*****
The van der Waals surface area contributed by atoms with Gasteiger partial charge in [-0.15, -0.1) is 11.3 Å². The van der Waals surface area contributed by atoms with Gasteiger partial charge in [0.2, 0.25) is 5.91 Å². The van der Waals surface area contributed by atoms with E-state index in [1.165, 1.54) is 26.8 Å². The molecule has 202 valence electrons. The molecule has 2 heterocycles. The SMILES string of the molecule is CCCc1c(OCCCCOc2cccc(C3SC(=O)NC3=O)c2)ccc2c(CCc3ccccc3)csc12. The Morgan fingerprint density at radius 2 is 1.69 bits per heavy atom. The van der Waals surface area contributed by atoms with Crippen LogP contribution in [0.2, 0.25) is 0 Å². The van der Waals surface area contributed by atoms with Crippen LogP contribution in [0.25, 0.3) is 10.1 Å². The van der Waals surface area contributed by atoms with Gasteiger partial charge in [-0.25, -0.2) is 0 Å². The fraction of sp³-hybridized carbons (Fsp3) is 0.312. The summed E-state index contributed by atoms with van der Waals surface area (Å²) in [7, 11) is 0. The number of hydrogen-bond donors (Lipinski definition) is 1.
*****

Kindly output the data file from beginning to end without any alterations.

The van der Waals surface area contributed by atoms with Gasteiger partial charge in [-0.15, -0.1) is 11.3 Å². The van der Waals surface area contributed by atoms with Gasteiger partial charge in [0.2, 0.25) is 5.91 Å². The van der Waals surface area contributed by atoms with E-state index in [1.165, 1.54) is 26.8 Å². The molecule has 202 valence electrons. The molecule has 2 heterocycles. The SMILES string of the molecule is CCCc1c(OCCCCOc2cccc(C3SC(=O)NC3=O)c2)ccc2c(CCc3ccccc3)csc12. The Morgan fingerprint density at radius 2 is 1.69 bits per heavy atom. The van der Waals surface area contributed by atoms with Crippen LogP contribution in [0.2, 0.25) is 0 Å². The van der Waals surface area contributed by atoms with Crippen LogP contribution in [0.25, 0.3) is 10.1 Å². The van der Waals surface area contributed by atoms with Gasteiger partial charge in [-0.25, -0.2) is 0 Å². The fraction of sp³-hybridized carbons (Fsp3) is 0.312. The summed E-state index contributed by atoms with van der Waals surface area (Å²) in [7, 11) is 0. The number of hydrogen-bond donors (Lipinski definition) is 1.